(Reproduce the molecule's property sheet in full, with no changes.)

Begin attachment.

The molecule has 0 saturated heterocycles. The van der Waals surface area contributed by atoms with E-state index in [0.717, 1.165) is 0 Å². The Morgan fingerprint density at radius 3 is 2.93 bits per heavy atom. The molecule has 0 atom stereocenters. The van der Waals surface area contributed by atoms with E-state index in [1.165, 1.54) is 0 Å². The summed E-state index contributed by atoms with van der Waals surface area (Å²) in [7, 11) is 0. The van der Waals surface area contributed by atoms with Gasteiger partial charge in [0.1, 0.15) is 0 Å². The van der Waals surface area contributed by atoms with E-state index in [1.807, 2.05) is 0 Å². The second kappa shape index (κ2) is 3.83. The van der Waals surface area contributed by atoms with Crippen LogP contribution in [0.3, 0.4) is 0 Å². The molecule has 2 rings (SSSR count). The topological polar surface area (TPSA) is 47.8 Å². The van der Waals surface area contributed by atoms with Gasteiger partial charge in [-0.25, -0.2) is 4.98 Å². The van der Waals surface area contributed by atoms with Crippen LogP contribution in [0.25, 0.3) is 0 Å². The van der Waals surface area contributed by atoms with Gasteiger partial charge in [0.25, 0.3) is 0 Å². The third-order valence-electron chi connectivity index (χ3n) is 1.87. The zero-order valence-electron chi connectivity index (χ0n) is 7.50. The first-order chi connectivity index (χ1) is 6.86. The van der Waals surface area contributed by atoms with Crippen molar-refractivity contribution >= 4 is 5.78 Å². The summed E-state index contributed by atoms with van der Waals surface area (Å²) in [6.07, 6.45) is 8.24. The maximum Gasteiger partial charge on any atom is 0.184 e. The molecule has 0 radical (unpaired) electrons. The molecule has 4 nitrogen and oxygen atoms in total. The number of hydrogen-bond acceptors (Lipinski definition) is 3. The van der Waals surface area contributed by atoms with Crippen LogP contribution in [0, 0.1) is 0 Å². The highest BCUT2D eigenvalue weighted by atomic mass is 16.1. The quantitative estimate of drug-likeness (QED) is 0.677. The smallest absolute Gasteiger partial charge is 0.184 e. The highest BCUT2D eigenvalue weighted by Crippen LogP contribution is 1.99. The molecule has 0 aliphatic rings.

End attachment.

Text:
The molecule has 0 saturated heterocycles. The van der Waals surface area contributed by atoms with E-state index in [0.717, 1.165) is 0 Å². The Morgan fingerprint density at radius 3 is 2.93 bits per heavy atom. The molecule has 0 atom stereocenters. The van der Waals surface area contributed by atoms with E-state index in [1.165, 1.54) is 0 Å². The summed E-state index contributed by atoms with van der Waals surface area (Å²) in [7, 11) is 0. The van der Waals surface area contributed by atoms with Gasteiger partial charge in [0.1, 0.15) is 0 Å². The van der Waals surface area contributed by atoms with E-state index in [1.807, 2.05) is 0 Å². The second kappa shape index (κ2) is 3.83. The van der Waals surface area contributed by atoms with Crippen LogP contribution in [0.3, 0.4) is 0 Å². The molecule has 2 rings (SSSR count). The topological polar surface area (TPSA) is 47.8 Å². The van der Waals surface area contributed by atoms with Gasteiger partial charge in [-0.25, -0.2) is 4.98 Å². The van der Waals surface area contributed by atoms with Crippen LogP contribution in [0.25, 0.3) is 0 Å². The van der Waals surface area contributed by atoms with Gasteiger partial charge in [0.25, 0.3) is 0 Å². The third-order valence-electron chi connectivity index (χ3n) is 1.87. The zero-order valence-electron chi connectivity index (χ0n) is 7.50. The first-order chi connectivity index (χ1) is 6.86. The van der Waals surface area contributed by atoms with Crippen molar-refractivity contribution >= 4 is 5.78 Å². The summed E-state index contributed by atoms with van der Waals surface area (Å²) in [6.07, 6.45) is 8.24. The maximum Gasteiger partial charge on any atom is 0.184 e. The molecule has 0 radical (unpaired) electrons. The molecule has 4 nitrogen and oxygen atoms in total. The number of hydrogen-bond acceptors (Lipinski definition) is 3. The van der Waals surface area contributed by atoms with Crippen LogP contribution in [0, 0.1) is 0 Å². The highest BCUT2D eigenvalue weighted by atomic mass is 16.1. The quantitative estimate of drug-likeness (QED) is 0.677. The smallest absolute Gasteiger partial charge is 0.184 e. The highest BCUT2D eigenvalue weighted by Crippen LogP contribution is 1.99. The molecule has 0 aliphatic rings.